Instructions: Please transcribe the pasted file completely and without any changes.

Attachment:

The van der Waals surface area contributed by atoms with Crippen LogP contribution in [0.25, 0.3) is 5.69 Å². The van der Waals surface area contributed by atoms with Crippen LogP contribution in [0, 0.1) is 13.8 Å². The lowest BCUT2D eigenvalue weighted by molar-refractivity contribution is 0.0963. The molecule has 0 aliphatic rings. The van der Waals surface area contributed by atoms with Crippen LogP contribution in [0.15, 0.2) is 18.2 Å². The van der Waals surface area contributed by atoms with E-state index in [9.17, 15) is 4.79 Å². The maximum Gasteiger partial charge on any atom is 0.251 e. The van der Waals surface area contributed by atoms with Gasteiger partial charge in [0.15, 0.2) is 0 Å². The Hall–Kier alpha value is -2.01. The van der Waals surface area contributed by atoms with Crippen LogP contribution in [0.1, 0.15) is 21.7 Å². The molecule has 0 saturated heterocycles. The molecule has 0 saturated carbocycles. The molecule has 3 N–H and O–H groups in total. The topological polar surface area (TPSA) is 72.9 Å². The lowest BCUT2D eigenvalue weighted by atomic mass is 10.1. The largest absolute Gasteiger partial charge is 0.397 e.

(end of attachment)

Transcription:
The van der Waals surface area contributed by atoms with Crippen LogP contribution in [0.25, 0.3) is 5.69 Å². The van der Waals surface area contributed by atoms with Crippen LogP contribution in [0, 0.1) is 13.8 Å². The lowest BCUT2D eigenvalue weighted by molar-refractivity contribution is 0.0963. The molecule has 0 aliphatic rings. The van der Waals surface area contributed by atoms with Crippen LogP contribution in [0.15, 0.2) is 18.2 Å². The van der Waals surface area contributed by atoms with E-state index in [9.17, 15) is 4.79 Å². The maximum Gasteiger partial charge on any atom is 0.251 e. The van der Waals surface area contributed by atoms with Gasteiger partial charge in [0.15, 0.2) is 0 Å². The Hall–Kier alpha value is -2.01. The van der Waals surface area contributed by atoms with Crippen LogP contribution in [0.1, 0.15) is 21.7 Å². The molecule has 0 saturated heterocycles. The molecule has 0 saturated carbocycles. The molecule has 3 N–H and O–H groups in total. The topological polar surface area (TPSA) is 72.9 Å². The lowest BCUT2D eigenvalue weighted by atomic mass is 10.1. The largest absolute Gasteiger partial charge is 0.397 e.